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Supreme Court Likely to Endorse Obama’s War on Whistle-Blowers
Posted on Mar 12, 2012
By Chris Hedges
This revised version of the column published earlier this week clarifies some facts related to the history of the Espionage Act. Several sentences in the original article have been changed or deleted. The act had been used against whistle-blowers only three times before President Obama took office but many times in other espionage cases.
Totalitarian systems disempower an unsuspecting population by gradually making legal what was once illegal. They incrementally corrupt and distort law to exclusively serve the goals of the inner sanctums of power and strip protection from the citizen. Law soon becomes the primary tool to advance the crimes of the elite and punish those who tell the truth. The state saturates the airwaves with official propaganda to replace news. Fear, and finally terror, creates an intellectual and moral void.
We have very little space left to maneuver. The iron doors of the corporate state are slamming shut. And a conviction of Bradley Manning, or any of the five others charged by the Obama administration under the Espionage Act of 1917 with passing government secrets to the press, would effectively terminate public knowledge of the internal workings of the corporate state. What we live under cannot be called democracy. What we will live under if the Supreme Court upholds the use of the Espionage Act to punish those who expose war crimes and state lies will be a species of corporate fascism. And this closed society is, perhaps, only a few weeks or months away.
Few other Americans are as acutely aware of our descent into corporate totalitarianism as Daniel Ellsberg, who leaked the Pentagon Papers in 1971 to The New York Times and is one of Manning’s most ardent and vocal defenders. Ellsberg, who was charged under the Espionage Act, faced 12 felony counts and a possible sentence of 115 years. He says that if he provided the Pentagon Papers today to news organizations, he would most likely never see his case dismissed on grounds of government misconduct against him as it was in 1973. The government tactics employed to discredit Ellsberg, which included burglarizing his psychoanalyst’s office and illegal wiretaps, were subjects of the impeachment hearings against President Richard Nixon. But that was then.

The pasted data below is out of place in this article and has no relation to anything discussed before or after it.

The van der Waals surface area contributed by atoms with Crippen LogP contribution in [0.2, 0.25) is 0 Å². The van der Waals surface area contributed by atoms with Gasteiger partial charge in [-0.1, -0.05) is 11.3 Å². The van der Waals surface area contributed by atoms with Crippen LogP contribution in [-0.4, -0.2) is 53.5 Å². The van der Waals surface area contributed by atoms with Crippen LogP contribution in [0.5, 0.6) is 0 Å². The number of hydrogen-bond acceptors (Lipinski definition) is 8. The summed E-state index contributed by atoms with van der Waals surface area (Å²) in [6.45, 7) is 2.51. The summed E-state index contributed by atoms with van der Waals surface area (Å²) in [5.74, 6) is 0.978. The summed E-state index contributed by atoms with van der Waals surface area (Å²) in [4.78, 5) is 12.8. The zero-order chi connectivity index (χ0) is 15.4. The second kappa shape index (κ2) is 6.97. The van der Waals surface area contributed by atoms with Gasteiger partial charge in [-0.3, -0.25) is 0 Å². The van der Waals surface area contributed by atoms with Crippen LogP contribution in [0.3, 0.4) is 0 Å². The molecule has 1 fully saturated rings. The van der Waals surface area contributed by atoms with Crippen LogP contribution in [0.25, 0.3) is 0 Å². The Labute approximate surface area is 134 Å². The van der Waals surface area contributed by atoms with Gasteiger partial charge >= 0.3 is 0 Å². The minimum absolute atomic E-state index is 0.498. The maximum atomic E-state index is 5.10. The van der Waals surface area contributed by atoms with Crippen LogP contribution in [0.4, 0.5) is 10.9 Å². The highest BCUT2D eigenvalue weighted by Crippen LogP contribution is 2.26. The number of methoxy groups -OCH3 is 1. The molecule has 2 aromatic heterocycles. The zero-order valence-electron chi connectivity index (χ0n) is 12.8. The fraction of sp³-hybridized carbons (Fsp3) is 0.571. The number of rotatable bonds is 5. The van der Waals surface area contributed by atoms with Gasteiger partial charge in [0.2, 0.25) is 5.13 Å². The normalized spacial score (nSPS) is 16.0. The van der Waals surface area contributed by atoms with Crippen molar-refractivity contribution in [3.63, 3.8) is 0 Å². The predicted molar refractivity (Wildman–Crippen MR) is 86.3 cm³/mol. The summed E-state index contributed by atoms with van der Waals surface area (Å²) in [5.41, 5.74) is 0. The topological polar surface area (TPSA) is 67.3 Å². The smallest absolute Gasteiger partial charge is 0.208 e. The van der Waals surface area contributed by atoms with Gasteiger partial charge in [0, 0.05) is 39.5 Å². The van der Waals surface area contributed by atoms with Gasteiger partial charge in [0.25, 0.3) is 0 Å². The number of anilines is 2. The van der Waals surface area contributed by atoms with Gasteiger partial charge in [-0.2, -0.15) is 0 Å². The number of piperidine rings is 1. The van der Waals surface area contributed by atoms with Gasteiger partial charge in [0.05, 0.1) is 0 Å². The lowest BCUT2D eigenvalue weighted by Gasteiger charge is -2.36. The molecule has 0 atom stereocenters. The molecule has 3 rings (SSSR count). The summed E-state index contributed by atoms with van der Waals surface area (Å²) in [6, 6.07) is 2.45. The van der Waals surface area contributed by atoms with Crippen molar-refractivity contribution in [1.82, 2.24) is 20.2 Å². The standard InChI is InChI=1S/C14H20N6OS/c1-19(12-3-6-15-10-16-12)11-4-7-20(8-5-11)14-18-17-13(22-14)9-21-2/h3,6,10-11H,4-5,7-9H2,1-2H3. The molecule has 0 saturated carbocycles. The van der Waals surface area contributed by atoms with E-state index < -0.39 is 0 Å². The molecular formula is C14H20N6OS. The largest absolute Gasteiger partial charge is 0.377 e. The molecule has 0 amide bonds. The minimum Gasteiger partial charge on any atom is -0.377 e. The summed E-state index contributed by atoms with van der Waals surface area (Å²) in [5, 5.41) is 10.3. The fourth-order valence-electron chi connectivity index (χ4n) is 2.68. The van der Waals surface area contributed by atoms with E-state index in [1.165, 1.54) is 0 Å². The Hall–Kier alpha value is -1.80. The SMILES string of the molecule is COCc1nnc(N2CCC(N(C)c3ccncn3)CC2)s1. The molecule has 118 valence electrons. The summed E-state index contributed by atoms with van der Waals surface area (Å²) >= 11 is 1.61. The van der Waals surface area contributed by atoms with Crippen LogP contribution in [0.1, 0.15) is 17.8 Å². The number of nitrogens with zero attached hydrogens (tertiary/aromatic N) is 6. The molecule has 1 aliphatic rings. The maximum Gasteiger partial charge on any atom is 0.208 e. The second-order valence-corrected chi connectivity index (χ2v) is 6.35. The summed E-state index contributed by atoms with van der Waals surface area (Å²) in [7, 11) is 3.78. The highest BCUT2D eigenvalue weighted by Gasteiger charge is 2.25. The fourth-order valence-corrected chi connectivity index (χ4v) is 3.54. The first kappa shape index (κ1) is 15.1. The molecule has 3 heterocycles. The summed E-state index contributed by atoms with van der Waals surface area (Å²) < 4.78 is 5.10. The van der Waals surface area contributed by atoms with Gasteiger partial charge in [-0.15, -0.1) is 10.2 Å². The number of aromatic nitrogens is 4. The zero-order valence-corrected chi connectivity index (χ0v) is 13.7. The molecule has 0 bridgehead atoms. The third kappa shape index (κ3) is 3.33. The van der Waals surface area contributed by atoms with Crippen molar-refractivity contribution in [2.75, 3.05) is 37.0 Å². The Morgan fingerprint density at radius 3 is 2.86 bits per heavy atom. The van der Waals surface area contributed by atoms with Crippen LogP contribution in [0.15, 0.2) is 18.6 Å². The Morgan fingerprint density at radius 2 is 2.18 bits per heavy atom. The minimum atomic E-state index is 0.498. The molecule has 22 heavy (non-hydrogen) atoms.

“Everything that Richard Nixon did to me, for which he faced impeachment and prosecution, which led to his resignation, is now legal under the Patriot Act, the FISA [Foreign Intelligence Surveillance Act] amendment act, the National Defense Authorization Act,” Ellsberg told me late Friday afternoon when we met in Princeton, N.J.
Manning, whose trial is likely to begin in early August, is being held in a medium-security facility at Fort Leavenworth, Kan. He allegedly gave WikiLeaks more than 700,000 documents and video clips. One clip showed the 2007 Apache helicopter attack in which U.S. military personnel killed more than a dozen people in the Iraqi suburb of New Baghdad, including a Reuters news photographer and his driver. Manning faces 22 charges under the Espionage Act, including aiding the enemy, wrongfully causing intelligence to be published on the Internet, theft of public property or records, transmitting defense information, and fraud and related activity in connection with computers. If he is found guilty he could spend the rest of his life in prison without the possibility of parole. Juan Ernesto Mendez, the U.N. torture rapporteur, has described Manning’s treatment by the U.S. government as “cruel, inhuman and degrading,” especially “the excessive and prolonged isolation he was put in during the eight months he was in Quantico.”
The Espionage Act was used only three times for leaks before President Barack Obama took office. Ellsberg’s case was dismissed.
Obama, who serves the interests of the surveillance and security state with even more fervor than did George W. Bush, has used the Espionage Act to charge suspected leakers six times. The latest alleged leaker to be charged by the Obama administration under the act is John Kiriakou, a former CIA officer accused of disclosing classified information to journalists about the interrogation of Abu Zubaydah, an al-Qaida suspect. Julian Assange, the founder of WikiLeaks, which published the cables and video clips allegedly provided by Manning, is expected to be the seventh charged in a leak case under the act.
The Supreme Court has yet to hear a leak case involving the Espionage Act. But one of these six cases will probably soon reach the court. If it, as expected, rules that the government is permitted to use the Espionage Act against whistle-blowers, the United States will have a de facto official secrets act. A ruling in favor of the government would instantly criminalize all disclosures of classified information to the public. It would shut down one of the most important functions of the press. And at that point any challenges to the official versions of events would dry up.
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